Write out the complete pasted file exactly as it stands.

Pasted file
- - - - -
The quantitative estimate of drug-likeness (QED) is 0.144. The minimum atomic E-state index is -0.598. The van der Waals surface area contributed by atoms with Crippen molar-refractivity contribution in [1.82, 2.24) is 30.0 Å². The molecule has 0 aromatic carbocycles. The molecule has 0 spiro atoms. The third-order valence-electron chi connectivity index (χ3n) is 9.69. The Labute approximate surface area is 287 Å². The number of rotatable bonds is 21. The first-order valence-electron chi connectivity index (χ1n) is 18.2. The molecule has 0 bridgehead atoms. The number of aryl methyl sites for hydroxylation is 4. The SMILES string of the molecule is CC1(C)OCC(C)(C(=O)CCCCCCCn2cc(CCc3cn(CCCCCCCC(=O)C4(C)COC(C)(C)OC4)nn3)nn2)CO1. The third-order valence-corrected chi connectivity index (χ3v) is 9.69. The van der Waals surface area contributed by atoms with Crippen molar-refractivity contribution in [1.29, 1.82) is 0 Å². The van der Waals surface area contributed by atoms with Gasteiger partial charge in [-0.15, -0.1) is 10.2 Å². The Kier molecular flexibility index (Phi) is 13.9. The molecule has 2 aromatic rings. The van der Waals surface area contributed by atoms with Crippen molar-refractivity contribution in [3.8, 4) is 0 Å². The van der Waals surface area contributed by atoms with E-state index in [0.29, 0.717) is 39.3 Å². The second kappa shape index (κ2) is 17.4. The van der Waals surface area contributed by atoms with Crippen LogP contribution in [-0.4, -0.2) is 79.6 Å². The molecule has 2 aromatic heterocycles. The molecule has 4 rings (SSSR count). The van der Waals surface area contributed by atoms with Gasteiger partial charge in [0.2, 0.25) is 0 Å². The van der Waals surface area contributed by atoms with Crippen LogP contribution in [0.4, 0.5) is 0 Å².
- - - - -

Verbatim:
The quantitative estimate of drug-likeness (QED) is 0.144. The minimum atomic E-state index is -0.598. The van der Waals surface area contributed by atoms with Crippen molar-refractivity contribution in [1.82, 2.24) is 30.0 Å². The molecule has 0 aromatic carbocycles. The molecule has 0 spiro atoms. The third-order valence-electron chi connectivity index (χ3n) is 9.69. The Labute approximate surface area is 287 Å². The number of rotatable bonds is 21. The first-order valence-electron chi connectivity index (χ1n) is 18.2. The molecule has 0 bridgehead atoms. The number of aryl methyl sites for hydroxylation is 4. The SMILES string of the molecule is CC1(C)OCC(C)(C(=O)CCCCCCCn2cc(CCc3cn(CCCCCCCC(=O)C4(C)COC(C)(C)OC4)nn3)nn2)CO1. The third-order valence-corrected chi connectivity index (χ3v) is 9.69. The van der Waals surface area contributed by atoms with Crippen molar-refractivity contribution in [1.29, 1.82) is 0 Å². The van der Waals surface area contributed by atoms with Gasteiger partial charge in [-0.15, -0.1) is 10.2 Å². The Kier molecular flexibility index (Phi) is 13.9. The molecule has 2 aromatic rings. The van der Waals surface area contributed by atoms with Crippen molar-refractivity contribution in [3.8, 4) is 0 Å². The van der Waals surface area contributed by atoms with E-state index in [0.29, 0.717) is 39.3 Å². The second kappa shape index (κ2) is 17.4. The van der Waals surface area contributed by atoms with Crippen LogP contribution in [-0.4, -0.2) is 79.6 Å². The molecule has 2 aromatic heterocycles. The molecule has 4 rings (SSSR count). The van der Waals surface area contributed by atoms with Gasteiger partial charge in [0.2, 0.25) is 0 Å². The van der Waals surface area contributed by atoms with Crippen LogP contribution in [0.4, 0.5) is 0 Å².